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Goal Asymmetry Experienced by Team Above Normal.  Here's GAETAN in two sentences:

GAETAN tells us how many more or fewer goals a player's team scored and allowed while he was on the ice than we would have expected from an average player.  To calculate GAETAN, we first determine how many goals for and goals against would have occurred while an average player played the same number of minutes as a particular player, and then we compare those numbers to the actual goals for and goals against that occurred while the particular player was on the ice.

Using Gould Old Days' method, instead of rating players against league averages, I wanted to rate players against their team averages, to correct (at least partly) for the quality of the team for which a player players on.

This method isn't a perfect adjustment for the team a player plays on--a great player on a great team may look worse than a good player on a terrible team--nor does it account for quality of competition and some other situation effects, but I feel that it's a step in the right direction, like relative plus minus as opposed to raw plus minus.

In order to get team averages, I simply used team power play, penalty kill, and even strength goal differentials per minute (most of which Gould Old Days was kind enough to provide in his spreadsheet in the above link). These values only differ because of penalties drawn to taken values (for obvious reasons). I used those team-adjusted values to calculate expected goals for and goals against values while the player was on ice. I did not account for players having changed teams, however. Each traded/waived-and-claimed player was judged against his initial team. I did not make the assumption that players do not affect shooting percentages to any significant degree and base this off of shots as opposed to goals, moreover, so shooting/goaltending luck (along with any shooting percentage skill) is included. I did not adjust team situational values for goaltending skill, moreoever, since it is so difficult to estimate.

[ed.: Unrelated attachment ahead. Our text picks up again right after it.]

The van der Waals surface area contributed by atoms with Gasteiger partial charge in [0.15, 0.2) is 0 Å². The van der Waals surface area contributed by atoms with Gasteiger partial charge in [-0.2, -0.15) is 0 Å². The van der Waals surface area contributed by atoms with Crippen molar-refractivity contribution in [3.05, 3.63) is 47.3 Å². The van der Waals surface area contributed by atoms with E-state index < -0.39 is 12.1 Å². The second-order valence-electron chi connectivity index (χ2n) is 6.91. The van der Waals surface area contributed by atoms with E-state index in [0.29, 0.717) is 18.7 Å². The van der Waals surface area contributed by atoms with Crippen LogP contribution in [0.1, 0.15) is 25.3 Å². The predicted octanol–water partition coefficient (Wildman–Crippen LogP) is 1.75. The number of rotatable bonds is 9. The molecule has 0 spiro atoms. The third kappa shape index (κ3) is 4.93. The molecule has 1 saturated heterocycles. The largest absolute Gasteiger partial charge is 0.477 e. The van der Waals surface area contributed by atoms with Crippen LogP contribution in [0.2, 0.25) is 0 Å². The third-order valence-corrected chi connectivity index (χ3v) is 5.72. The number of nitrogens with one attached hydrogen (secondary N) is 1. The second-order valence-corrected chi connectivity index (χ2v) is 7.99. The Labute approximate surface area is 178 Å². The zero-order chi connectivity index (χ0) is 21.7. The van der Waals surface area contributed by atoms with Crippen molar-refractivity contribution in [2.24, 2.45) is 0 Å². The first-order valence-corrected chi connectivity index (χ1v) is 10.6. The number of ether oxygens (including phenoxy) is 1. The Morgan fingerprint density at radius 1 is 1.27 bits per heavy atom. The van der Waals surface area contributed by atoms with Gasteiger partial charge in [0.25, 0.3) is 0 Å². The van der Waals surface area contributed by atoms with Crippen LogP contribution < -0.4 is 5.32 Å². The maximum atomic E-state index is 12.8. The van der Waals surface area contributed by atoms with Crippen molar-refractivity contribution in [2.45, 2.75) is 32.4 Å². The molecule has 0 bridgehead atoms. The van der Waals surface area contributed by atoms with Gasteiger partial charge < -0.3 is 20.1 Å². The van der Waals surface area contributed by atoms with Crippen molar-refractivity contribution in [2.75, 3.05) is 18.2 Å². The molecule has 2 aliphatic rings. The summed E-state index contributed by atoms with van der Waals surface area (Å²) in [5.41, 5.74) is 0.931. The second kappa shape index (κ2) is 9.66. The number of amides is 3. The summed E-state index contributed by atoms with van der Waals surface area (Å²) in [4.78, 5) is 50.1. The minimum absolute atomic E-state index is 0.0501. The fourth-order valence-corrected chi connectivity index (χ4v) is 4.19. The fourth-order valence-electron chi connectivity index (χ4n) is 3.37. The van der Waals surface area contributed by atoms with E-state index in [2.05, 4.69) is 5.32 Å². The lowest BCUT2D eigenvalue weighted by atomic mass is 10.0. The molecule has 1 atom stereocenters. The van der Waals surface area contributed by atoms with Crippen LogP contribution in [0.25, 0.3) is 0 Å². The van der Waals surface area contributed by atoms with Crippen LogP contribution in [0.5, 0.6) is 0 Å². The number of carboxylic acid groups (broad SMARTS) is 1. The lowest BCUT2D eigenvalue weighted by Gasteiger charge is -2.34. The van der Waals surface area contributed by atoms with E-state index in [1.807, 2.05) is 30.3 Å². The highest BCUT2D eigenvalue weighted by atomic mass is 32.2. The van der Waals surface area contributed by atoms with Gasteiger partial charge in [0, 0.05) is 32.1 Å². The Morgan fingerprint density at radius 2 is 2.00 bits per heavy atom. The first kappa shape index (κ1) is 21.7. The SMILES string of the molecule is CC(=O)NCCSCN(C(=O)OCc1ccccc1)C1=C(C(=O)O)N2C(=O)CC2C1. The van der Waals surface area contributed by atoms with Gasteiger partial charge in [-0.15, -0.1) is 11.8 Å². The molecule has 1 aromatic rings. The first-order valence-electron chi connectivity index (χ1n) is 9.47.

Here is a link to the spreadsheet. You'll notice that I listed GAETAN versus league-wide rates, GAETAN versus team rates, and GAETAN (team) per game. For the rest of this post, "tGAETAN" refers to team-adjusted GAETAN.

Top ten forwards in the league, sorted first by descending tGAETAN, then by tGAETAN per game, then alphabetically:

 League GAETAN Team GAETAN Player Team Pos GP ES TOI PP TOI SH TOI Team GF Team GA +/-^X '+/-^X '+/-^x per game
 Mikhail Grabovski TOR C 81 1232.6 254.6 81.1 93 57 19.48 31.15 0.38 David Backes STL R 82 1250.9 221 144 106 66 32.67 30.31 0.37
 Daniel Sedin VAN L 82 1216.8 296 8.6 130 44 58.64 28.01 0.34 Jonathan Toews CHI C 80 1257.4 247.1 156.7 116 67 40.39 27.97 0.35 Ryan Getzlaf ANA C 67 1192.7 240.1 31.3 111 58 33.12 26.29 0.39 Michael Grabner NYI R 76 960.4 69.6 116.3 64 49 19.45 26.19 0.34 Loui Eriksson DAL L 79 1249.9 267.7 107.4 95 57 22.74 26.12 0.33 Sidney Crosby PIT C 41 656.8 222.5 19.4 78 33 25.67 26.03 0.63
 Anze Kopitar LAK C 75 1192 272.3 154.8 94 58 24.82 23.1 0.31 Henrik Sedin VAN C 82 1271.9 294.8 12.6 133 52 54.14 22.77 0.28

(Sorry the last three columns do not line up perfectly)

The "Care Bears" finished just outside the top ten. Going a bit further down the list, Anaheim's super group five of Perry-Getzlaf-Ryan and Lydman-Visnovsky shows up early and the Sedins are both near the top. Meanwhile, "Toews for MVP" was probably a more legitimate argument than I'd given it credit for.

Crosby's tGAETAN rate was in a league of its own. He ranked first among players with at least 40 games played, with the next highest as Getzlaf's 0.39. Among players with at least 30 GP, Ryan Whitney was at 0.55 and Grant Clitsome as 0.41.

And top ten defensemen:

 League GAETAN Team GAETAN Player Team Pos GP ES TOI PP TOI SH TOI Team GF Team GA +/-^X '+/-^X '+/-^x per game Lubomir Visnovsky ANA D 81 1596.4 336 35.3 146 76 41.38 31.62 0.39
 Toni Lydman ANA D 78 1391.6 47 290.8 88 86 25.21 28.03 0.36
 Tomas Kaberle TOR, BOS D 82 1456.1 333.1 23.9 100 59 11.57 23.37 0.29
 Scott Hannan COL, WSH D 78 1325.8 9.3 208.3 53 72 -0.06 21.29 0.27